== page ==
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Chiropractic Manual Therapy for Chronic Low Back Pain Relief Interview with:
Kylie Isenburg
Athinoula A. Martinos Center for Biomedical Imaging
Massachusetts General Hospital, Boston, MA  What is the background for this study?  What are the main findings?

Response: Chronic low back pain (cLBP) is the leading cause for disability worldwide, with a lack of efficacious non-pharmacological treatments. Back pain doesn’t just effect the back. Recent investigations using brain imaging have shown changes in brain structure and function in cLBP patients. Therefore, there is a growing interest in how different non-pharmacological therapies might impact cLBP by studying alterations in brain function that follow such therapies.

For our project, we assessed resting brain connectivity for a specific set of regions known as the Salience Network, a network involved in detection of salient information that arises from continuous sensory input. We assessed Salience network connectivity pre- and post- a single session of Manual Therapy (MT), a chiropractic manipulation technique used to treat a range of musculoskeletal disorders. We found that manual therapy reduced clinical low back pain intensity after a single-session. Additionally, assessment of two different grades of MT; Spinal Manipulation and Spinal Mobilization, suggested that Manipulation increases connectivity of the Salience Network to the Primary Motor Cortex and the Thalamus. Furthermore, the reduction in low back pain post-MT was associated with increased Salience connectivity to the lateral Prefrontal Cortex. These findings suggest modulation of sensorimotor, affective, and cognitive regions of the brain via Manual Therapy may play an important role in reducing Chronic low back pain. What should readers take away from your report?

Response: Our report suggests that non-pharmacological therapies, specifically Manual Therapy, can be successful in reducing chronic low back pain intensity. It also suggests that brain changes following Manual Therapy are important, and specifically that changes in Salience network connectivity to brain regions important for processing sensory, affective, and cognitive information might underly this reduction in low back pain.

Altogether this work promotes increased investigation into brain-based mechanisms by which Manual Therapy can reduce chronic low back pain. What recommendations do you have for future research as a result of this work?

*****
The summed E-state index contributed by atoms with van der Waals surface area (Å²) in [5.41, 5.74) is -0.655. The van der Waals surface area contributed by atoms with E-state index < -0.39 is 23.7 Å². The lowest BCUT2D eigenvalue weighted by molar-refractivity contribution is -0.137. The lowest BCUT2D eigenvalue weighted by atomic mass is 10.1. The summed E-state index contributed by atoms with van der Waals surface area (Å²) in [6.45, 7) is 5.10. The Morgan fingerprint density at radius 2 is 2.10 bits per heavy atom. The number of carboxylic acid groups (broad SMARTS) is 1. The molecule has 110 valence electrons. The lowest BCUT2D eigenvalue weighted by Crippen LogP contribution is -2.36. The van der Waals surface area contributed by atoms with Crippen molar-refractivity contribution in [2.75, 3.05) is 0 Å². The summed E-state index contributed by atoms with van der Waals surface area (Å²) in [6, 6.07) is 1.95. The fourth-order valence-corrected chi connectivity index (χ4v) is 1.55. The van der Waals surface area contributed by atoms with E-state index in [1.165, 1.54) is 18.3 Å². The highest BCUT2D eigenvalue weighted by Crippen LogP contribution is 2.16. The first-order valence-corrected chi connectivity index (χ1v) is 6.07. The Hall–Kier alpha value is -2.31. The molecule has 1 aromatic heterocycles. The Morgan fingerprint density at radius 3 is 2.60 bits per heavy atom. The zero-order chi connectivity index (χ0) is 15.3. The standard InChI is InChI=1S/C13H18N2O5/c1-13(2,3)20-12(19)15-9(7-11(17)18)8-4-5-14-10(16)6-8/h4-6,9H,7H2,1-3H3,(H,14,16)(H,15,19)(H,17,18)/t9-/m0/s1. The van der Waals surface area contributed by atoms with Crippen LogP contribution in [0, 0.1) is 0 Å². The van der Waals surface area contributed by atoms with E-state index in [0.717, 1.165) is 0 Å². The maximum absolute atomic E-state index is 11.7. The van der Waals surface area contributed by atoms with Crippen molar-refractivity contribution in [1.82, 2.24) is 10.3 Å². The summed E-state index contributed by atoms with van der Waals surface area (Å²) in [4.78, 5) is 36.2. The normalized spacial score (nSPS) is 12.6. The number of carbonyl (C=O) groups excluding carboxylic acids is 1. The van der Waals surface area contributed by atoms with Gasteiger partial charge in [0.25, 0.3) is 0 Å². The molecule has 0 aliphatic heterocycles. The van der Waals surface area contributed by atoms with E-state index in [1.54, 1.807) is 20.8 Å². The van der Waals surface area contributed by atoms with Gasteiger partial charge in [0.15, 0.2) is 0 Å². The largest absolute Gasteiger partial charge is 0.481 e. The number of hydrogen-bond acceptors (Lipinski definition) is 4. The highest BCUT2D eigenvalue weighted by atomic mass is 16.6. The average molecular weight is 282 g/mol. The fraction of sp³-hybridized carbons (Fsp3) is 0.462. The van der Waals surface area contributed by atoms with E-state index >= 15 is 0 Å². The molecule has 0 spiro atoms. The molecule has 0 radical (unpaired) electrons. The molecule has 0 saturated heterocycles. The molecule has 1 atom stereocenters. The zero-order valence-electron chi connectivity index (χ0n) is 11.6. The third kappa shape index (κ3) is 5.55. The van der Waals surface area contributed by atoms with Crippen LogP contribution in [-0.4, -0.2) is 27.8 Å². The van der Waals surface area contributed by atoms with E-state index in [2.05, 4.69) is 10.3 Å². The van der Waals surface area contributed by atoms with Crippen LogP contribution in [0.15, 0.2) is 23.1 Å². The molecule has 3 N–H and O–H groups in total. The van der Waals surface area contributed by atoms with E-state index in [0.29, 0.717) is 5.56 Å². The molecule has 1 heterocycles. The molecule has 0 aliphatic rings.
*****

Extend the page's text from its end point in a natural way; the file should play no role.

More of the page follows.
Response: Following this study, we have a better idea of what a single manual therapy session can accomplish, but assessment of the long-term effects of a series of MT sessions will be useful in allowing for a better understanding of its efficacy in treating low back pain. Additionally, clinical trials assessing manual therapy against other treatment modalities can allow for direct comparisons against the current standard of care approaches. 


Kylie Isenburg, Ishtiaq Mawla, Marco L. Loggia, Dan-Mikael Ellingsen, Ekaterina Protsenko, Matthew H. Kowalski, David Swensen, Deanna O’Dwyer-Swensen, Robert R. Edwards, Vitaly Napadow, Norman Kettner,

Increased salience network connectivity following manual therapy is associated with reduced pain in chronic low back pain patients,
The Journal of Pain, 202

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Why is Exercise Prescribed for Low Back Pain Relief? Interview with:
Matthew Jones PhD, AEP

Department of Exercise Physiology, Faculty of Medicine

Dr. Jones  What is the background for this review?

Response: Bck pain is the leading cause of disability worldwide and is associated with significant individual and societal costs. Low back pain can significantly impact an individual’s ability to carry out day to day tasks. Clinical guidelines consistently recommend that people with low back pain take exercise, and there does not appear to be a type of exercise (e.g., walking, Pilates, lifting weights) that is better than another for reducing pain and improving function. Despite hundreds of studies of exercise in people with low back pain, researchers do not have a good idea of how it works. This is important, because if we know how something works, we can design more effective interventions to reduce the burden of low back pain. The aim of this review was to summarise why researchers think exercise helps people with chronic low back pain (i.e., pain persisting for longer than 3 months).

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Understanding Back Pain During Neuroendovascular Procedures Interview with:

Adnan Qureshi, MD
Zeenat Qureshi Stroke Institute
Department of Neurology
University of Missouri
Columbia, MO

Dr. Qureshi What is the background for this study? What are the main findings?

ResponseOptimizing of patient experience is a very important goal for any procedure. Neuro Endovascular procedures are unique because most of them are performed awake to perform repeated neurological examinations during the procedure. The angiographic tables have to be made of unique stiff material to ensure X rays can pass through and any movement during procedure can distort images. We believe understanding the factors that can be improved upon given the unique settings remains an important goal of the specialty.